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SNAPSHOTS

Teachers go ape at L.A. zoo's workshop on endangered species

August 27, 1987|PATRICIA WARD BIEDERMAN | Times Staff Writer

Fifteen teachers stepped into a tray of disinfectant, then lined up eyeball to eyeball with the orangutans.

The disinfectant was to protect the apes, not the people. Viruses might be clinging to the humans' shoes.

Both animals and teachers were behind the scenes at the Los Angeles Zoo, taking part in a recent two-day workshop on the role of zoos in saving endangered species.

The workshop, offered through UCLA Extension, gave the teachers a credit toward the continuing education requirements for pay raises in the Los Angeles Unified and most other school districts. The course also provided the 16 teachers with up-to-the-minute information on a subject they rely on to interest even their worst students.

Linda Wiese, who teaches seventh- and eighth-grade life science, English and art at Immaculate Conception School in Monrovia, said her students would rather study about animals than play. "If my seventh-graders are having life science and it's time for recess, they don't want to go," she said. Wiese noted that she had signed up for the zoo workshop for a very personal reason--she once saw two endangered California condors soaring in the wild, an experience her students may never have, since the few remaining birds are now in captivity.

"Everyone loves an animal," said Sue Williams, who teaches seventh- and eighth-grade life science at Bell Gardens Intermediate School in the Montebello Unified School District. That includes children who are not "strong in books."

Animals are such effective motivators, Williams said, that she always has some in her class. She finds that children are fascinated by creatures as humble as the pill bug ("And if one gets away, what does it matter?"). Her grander menageries have included rats, tarantulas and a Burmese python.

Sandi Wells, a science teacher at Chaparral Middle School in Moorpark Unified School District, said she, too, keeps animals in the classroom. Iguanas and other classroom pets are often useful in teaching responsibility as well as science, she said. "I've taken kids who are behavior problems and made them my animal keepers, and I've seen some real turnarounds."

As zoo keeper Gail Bruner told the teachers in the endangered-species workshop, all primates except humans are threatened with extinction in their native habitats. But orangutans are breeding so successfully in zoos that some, like Eloise, a mother of four at the Los Angeles Zoo, have been temporarily sterilized by implantation of birth-control medication under their skin. Zoos have had less success breeding gorillas, Bruner noted: Captive males tend to have low sperm counts, and pairs attempting to mate are often harassed by other members of the group.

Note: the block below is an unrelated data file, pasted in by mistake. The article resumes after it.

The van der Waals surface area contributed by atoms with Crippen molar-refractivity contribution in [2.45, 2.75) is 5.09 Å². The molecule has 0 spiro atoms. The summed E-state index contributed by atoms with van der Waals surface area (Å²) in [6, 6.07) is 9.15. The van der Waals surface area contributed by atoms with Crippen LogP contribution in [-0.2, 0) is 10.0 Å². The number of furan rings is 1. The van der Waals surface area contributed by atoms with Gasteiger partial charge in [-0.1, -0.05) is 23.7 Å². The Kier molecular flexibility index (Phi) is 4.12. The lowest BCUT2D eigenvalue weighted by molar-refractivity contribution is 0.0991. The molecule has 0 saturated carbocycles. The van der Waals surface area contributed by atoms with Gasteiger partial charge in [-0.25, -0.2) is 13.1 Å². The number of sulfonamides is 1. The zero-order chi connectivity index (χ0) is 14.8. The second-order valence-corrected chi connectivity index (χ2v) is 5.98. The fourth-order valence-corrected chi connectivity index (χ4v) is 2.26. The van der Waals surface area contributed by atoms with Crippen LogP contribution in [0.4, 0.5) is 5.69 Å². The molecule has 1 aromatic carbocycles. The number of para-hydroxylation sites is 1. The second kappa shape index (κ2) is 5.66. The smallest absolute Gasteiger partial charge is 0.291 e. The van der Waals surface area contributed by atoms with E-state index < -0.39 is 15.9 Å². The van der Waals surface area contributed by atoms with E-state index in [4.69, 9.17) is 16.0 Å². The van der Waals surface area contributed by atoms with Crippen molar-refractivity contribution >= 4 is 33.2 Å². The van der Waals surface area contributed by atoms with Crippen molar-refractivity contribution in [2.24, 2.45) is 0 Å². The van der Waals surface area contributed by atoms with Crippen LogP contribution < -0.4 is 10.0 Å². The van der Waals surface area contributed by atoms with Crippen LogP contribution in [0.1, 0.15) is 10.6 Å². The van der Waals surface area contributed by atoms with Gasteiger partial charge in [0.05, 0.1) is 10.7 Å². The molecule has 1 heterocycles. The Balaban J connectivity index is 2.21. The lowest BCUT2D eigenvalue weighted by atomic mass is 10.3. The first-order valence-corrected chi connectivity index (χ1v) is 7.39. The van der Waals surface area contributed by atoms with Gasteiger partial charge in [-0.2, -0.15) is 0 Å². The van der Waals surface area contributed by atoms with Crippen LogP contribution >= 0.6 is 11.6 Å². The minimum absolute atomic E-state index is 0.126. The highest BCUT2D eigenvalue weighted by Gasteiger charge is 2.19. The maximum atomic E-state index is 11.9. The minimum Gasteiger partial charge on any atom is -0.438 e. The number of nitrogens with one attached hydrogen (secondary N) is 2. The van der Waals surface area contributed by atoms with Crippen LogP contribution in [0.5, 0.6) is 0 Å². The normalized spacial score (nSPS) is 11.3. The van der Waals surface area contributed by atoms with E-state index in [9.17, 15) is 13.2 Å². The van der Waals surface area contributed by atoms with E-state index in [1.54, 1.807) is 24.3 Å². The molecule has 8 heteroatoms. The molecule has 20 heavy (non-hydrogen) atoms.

Keeper Bruner had taken Williams, Wells and the other teachers behind the artificial mountain and moat where most zoo visitors observe the orangutans. In the normally off-limits area where the keepers tend the redheaded apes, the teachers saw the bags of Monkey Chow and crates of yams and fruit the animals eat. They learned that the young apes, called "the kids" by their keepers, don't get oranges, which upset their stomachs. As Bruner explained: "Onions and spinach are high in Vitamin C, so they get those instead."

One of the keepers' tasks is to make sure that Mickey, a male with epilepsy, receives his daily dose of anti-convulsants mashed up with a banana.

Two young orangutans munched on passion vine and stared at the humans as Bruner spoke. Bruner reminded the teachers to stand well back from the cages because the animals are dangerously strong.

Workshop participant Eileen Kaplan, who teaches kindergarten in the Bedford-Stuyvesant area of Brooklyn in New York, said she had written a whole reading program around animals.

"I find, in working with disadvantaged students, there's very little that motivates kids, but animals sure do," Kaplan said. When she is teaching the short vowel sounds, she has her students draw a tiny elephant over each short e and a little octopus over each short o .

Participant Linda Wexler teaches college-level biology at Santa Monica High School. Her older students are also intrigued with animals, she said. Wexler sends her students to the zoo to observe a particular species of animal and prepare an ethogram, a catalogue of all the things that animal does.

During the workshop, the teachers learned that the zoo's research department is compiling an ethogram on the giant eland, a rare subspecies of African antelope. The Los Angeles Zoo has five young giant elands, one of only three captive herds worldwide.

Among the more puzzling giant eland behaviors the teachers observed: The antelopes lower their heads and rub their horns and foreheads in muddy urine. Zoo researcher Nickie Miller said she and her colleagues do not know why the eland does this. One reason for studying elands, Miller explained, is to accumulate information that may be helpful in breeding the animals when they become sexually mature.

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